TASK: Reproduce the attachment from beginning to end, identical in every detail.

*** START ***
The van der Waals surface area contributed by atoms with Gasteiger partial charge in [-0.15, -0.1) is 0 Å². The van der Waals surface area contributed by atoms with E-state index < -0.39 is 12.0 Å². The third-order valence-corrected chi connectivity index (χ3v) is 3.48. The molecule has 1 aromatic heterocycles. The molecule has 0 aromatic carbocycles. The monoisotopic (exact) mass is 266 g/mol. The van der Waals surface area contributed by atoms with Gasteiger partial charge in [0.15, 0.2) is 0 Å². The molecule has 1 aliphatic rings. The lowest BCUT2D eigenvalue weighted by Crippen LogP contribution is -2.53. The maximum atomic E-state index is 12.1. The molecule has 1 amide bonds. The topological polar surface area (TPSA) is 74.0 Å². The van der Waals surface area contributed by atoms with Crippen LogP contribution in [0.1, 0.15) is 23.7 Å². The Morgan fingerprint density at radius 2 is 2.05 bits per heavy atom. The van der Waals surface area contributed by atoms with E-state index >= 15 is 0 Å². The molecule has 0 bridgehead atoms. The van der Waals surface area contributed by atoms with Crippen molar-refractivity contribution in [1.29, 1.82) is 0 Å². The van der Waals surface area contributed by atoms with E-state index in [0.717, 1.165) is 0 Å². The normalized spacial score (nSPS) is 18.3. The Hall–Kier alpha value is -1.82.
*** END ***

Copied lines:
The van der Waals surface area contributed by atoms with Gasteiger partial charge in [-0.15, -0.1) is 0 Å². The van der Waals surface area contributed by atoms with E-state index < -0.39 is 12.0 Å². The third-order valence-corrected chi connectivity index (χ3v) is 3.48. The molecule has 1 aromatic heterocycles. The molecule has 0 aromatic carbocycles. The monoisotopic (exact) mass is 266 g/mol. The van der Waals surface area contributed by atoms with Gasteiger partial charge in [0.15, 0.2) is 0 Å². The molecule has 1 aliphatic rings. The lowest BCUT2D eigenvalue weighted by Crippen LogP contribution is -2.53. The maximum atomic E-state index is 12.1. The molecule has 1 amide bonds. The topological polar surface area (TPSA) is 74.0 Å². The van der Waals surface area contributed by atoms with Crippen LogP contribution in [0.1, 0.15) is 23.7 Å². The Morgan fingerprint density at radius 2 is 2.05 bits per heavy atom. The van der Waals surface area contributed by atoms with E-state index >= 15 is 0 Å². The molecule has 0 bridgehead atoms. The van der Waals surface area contributed by atoms with Crippen molar-refractivity contribution in [1.29, 1.82) is 0 Å². The van der Waals surface area contributed by atoms with E-state index in [0.717, 1.165) is 0 Å². The normalized spacial score (nSPS) is 18.3. The Hall–Kier alpha value is -1.82.